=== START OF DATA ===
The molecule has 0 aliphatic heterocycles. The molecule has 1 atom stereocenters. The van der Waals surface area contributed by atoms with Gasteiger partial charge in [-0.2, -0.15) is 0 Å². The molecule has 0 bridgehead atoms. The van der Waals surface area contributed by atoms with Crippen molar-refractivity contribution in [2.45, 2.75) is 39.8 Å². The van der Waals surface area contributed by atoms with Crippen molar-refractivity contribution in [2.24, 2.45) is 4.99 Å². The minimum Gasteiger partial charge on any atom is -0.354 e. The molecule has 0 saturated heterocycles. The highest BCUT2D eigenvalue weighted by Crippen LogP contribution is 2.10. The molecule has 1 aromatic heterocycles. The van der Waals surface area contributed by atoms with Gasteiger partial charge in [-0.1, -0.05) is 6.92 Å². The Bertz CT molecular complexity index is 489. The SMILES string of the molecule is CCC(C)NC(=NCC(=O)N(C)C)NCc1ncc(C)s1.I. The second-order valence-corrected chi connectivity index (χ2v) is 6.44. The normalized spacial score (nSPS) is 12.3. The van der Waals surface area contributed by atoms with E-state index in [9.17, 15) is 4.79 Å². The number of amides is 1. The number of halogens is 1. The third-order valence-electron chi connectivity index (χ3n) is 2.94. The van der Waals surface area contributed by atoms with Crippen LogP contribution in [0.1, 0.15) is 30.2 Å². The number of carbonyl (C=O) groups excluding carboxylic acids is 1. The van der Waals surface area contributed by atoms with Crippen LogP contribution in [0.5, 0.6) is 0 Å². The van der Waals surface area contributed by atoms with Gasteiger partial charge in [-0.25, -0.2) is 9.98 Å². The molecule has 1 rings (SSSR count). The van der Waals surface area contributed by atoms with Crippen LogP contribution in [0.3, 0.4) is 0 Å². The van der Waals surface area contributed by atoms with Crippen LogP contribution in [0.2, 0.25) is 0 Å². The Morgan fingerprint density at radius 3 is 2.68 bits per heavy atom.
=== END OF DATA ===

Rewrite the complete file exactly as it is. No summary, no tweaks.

The molecule has 0 aliphatic heterocycles. The molecule has 1 atom stereocenters. The van der Waals surface area contributed by atoms with Gasteiger partial charge in [-0.2, -0.15) is 0 Å². The molecule has 0 bridgehead atoms. The van der Waals surface area contributed by atoms with Crippen molar-refractivity contribution in [2.45, 2.75) is 39.8 Å². The van der Waals surface area contributed by atoms with Crippen molar-refractivity contribution in [2.24, 2.45) is 4.99 Å². The minimum Gasteiger partial charge on any atom is -0.354 e. The molecule has 0 saturated heterocycles. The highest BCUT2D eigenvalue weighted by Crippen LogP contribution is 2.10. The molecule has 1 aromatic heterocycles. The van der Waals surface area contributed by atoms with Gasteiger partial charge in [-0.1, -0.05) is 6.92 Å². The Bertz CT molecular complexity index is 489. The SMILES string of the molecule is CCC(C)NC(=NCC(=O)N(C)C)NCc1ncc(C)s1.I. The second-order valence-corrected chi connectivity index (χ2v) is 6.44. The normalized spacial score (nSPS) is 12.3. The van der Waals surface area contributed by atoms with E-state index in [9.17, 15) is 4.79 Å². The number of amides is 1. The number of halogens is 1. The third-order valence-electron chi connectivity index (χ3n) is 2.94. The van der Waals surface area contributed by atoms with Crippen LogP contribution in [0.1, 0.15) is 30.2 Å². The number of carbonyl (C=O) groups excluding carboxylic acids is 1. The van der Waals surface area contributed by atoms with Crippen LogP contribution in [0.5, 0.6) is 0 Å². The van der Waals surface area contributed by atoms with Gasteiger partial charge in [-0.25, -0.2) is 9.98 Å². The molecule has 1 rings (SSSR count). The van der Waals surface area contributed by atoms with Crippen LogP contribution in [0.3, 0.4) is 0 Å². The van der Waals surface area contributed by atoms with Crippen LogP contribution in [0.2, 0.25) is 0 Å². The Morgan fingerprint density at radius 3 is 2.68 bits per heavy atom.